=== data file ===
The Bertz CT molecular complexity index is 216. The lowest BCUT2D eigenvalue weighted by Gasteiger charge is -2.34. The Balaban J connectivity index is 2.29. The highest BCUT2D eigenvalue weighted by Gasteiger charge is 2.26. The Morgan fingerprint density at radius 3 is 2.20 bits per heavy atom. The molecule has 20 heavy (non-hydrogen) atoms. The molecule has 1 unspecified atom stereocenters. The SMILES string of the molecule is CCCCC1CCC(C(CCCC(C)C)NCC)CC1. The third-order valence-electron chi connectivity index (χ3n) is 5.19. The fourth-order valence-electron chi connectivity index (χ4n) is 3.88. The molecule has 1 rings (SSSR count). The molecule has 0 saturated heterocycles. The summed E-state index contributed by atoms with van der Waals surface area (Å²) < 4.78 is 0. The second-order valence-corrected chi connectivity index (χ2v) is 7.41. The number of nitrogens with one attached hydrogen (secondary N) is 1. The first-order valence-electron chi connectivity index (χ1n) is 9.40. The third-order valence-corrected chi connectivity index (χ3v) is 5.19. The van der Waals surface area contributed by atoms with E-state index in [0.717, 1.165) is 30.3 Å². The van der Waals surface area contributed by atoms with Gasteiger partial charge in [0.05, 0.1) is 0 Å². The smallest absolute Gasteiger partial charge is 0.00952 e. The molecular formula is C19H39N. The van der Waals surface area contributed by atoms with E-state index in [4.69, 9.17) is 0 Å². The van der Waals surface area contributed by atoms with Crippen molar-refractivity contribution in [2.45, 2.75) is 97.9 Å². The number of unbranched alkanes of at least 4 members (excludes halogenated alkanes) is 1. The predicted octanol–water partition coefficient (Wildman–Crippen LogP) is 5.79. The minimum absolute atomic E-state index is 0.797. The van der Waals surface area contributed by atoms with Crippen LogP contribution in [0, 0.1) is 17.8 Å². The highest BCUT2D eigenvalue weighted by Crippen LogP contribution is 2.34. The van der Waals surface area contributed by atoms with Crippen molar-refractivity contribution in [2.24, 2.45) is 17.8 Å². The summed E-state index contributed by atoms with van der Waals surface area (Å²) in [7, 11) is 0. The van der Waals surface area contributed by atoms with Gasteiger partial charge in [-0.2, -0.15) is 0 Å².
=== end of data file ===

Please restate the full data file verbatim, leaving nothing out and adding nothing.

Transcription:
The Bertz CT molecular complexity index is 216. The lowest BCUT2D eigenvalue weighted by Gasteiger charge is -2.34. The Balaban J connectivity index is 2.29. The highest BCUT2D eigenvalue weighted by Gasteiger charge is 2.26. The Morgan fingerprint density at radius 3 is 2.20 bits per heavy atom. The molecule has 20 heavy (non-hydrogen) atoms. The molecule has 1 unspecified atom stereocenters. The SMILES string of the molecule is CCCCC1CCC(C(CCCC(C)C)NCC)CC1. The third-order valence-electron chi connectivity index (χ3n) is 5.19. The fourth-order valence-electron chi connectivity index (χ4n) is 3.88. The molecule has 1 rings (SSSR count). The molecule has 0 saturated heterocycles. The summed E-state index contributed by atoms with van der Waals surface area (Å²) < 4.78 is 0. The second-order valence-corrected chi connectivity index (χ2v) is 7.41. The number of nitrogens with one attached hydrogen (secondary N) is 1. The first-order valence-electron chi connectivity index (χ1n) is 9.40. The third-order valence-corrected chi connectivity index (χ3v) is 5.19. The van der Waals surface area contributed by atoms with E-state index in [0.717, 1.165) is 30.3 Å². The van der Waals surface area contributed by atoms with Gasteiger partial charge in [0.05, 0.1) is 0 Å². The smallest absolute Gasteiger partial charge is 0.00952 e. The molecular formula is C19H39N. The van der Waals surface area contributed by atoms with E-state index in [4.69, 9.17) is 0 Å². The van der Waals surface area contributed by atoms with Crippen molar-refractivity contribution in [2.45, 2.75) is 97.9 Å². The number of unbranched alkanes of at least 4 members (excludes halogenated alkanes) is 1. The predicted octanol–water partition coefficient (Wildman–Crippen LogP) is 5.79. The minimum absolute atomic E-state index is 0.797. The van der Waals surface area contributed by atoms with Crippen LogP contribution in [0, 0.1) is 17.8 Å². The highest BCUT2D eigenvalue weighted by Crippen LogP contribution is 2.34. The van der Waals surface area contributed by atoms with Crippen molar-refractivity contribution in [2.24, 2.45) is 17.8 Å². The summed E-state index contributed by atoms with van der Waals surface area (Å²) in [7, 11) is 0. The van der Waals surface area contributed by atoms with Gasteiger partial charge in [-0.2, -0.15) is 0 Å².